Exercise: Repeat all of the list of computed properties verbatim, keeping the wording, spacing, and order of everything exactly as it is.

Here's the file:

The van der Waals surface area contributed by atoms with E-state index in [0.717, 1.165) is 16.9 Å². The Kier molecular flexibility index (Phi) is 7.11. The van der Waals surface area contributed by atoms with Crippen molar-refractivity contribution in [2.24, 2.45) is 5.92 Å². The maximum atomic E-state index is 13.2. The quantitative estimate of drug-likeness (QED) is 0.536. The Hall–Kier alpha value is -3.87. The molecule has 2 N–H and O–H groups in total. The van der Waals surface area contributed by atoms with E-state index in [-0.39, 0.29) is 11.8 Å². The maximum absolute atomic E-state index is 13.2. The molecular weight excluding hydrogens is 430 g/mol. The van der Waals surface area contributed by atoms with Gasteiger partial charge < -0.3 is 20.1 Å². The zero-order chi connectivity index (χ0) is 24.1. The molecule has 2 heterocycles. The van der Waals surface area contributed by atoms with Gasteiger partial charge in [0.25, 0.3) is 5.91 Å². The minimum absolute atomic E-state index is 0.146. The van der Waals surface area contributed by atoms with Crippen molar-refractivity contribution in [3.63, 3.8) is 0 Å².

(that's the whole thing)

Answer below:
The van der Waals surface area contributed by atoms with E-state index in [0.717, 1.165) is 16.9 Å². The Kier molecular flexibility index (Phi) is 7.11. The van der Waals surface area contributed by atoms with Crippen molar-refractivity contribution in [2.24, 2.45) is 5.92 Å². The maximum atomic E-state index is 13.2. The quantitative estimate of drug-likeness (QED) is 0.536. The Hall–Kier alpha value is -3.87. The molecule has 2 N–H and O–H groups in total. The van der Waals surface area contributed by atoms with E-state index in [-0.39, 0.29) is 11.8 Å². The maximum absolute atomic E-state index is 13.2. The molecular weight excluding hydrogens is 430 g/mol. The van der Waals surface area contributed by atoms with Gasteiger partial charge < -0.3 is 20.1 Å². The zero-order chi connectivity index (χ0) is 24.1. The molecule has 2 heterocycles. The van der Waals surface area contributed by atoms with Gasteiger partial charge in [0.25, 0.3) is 5.91 Å². The minimum absolute atomic E-state index is 0.146. The van der Waals surface area contributed by atoms with Crippen molar-refractivity contribution in [3.63, 3.8) is 0 Å².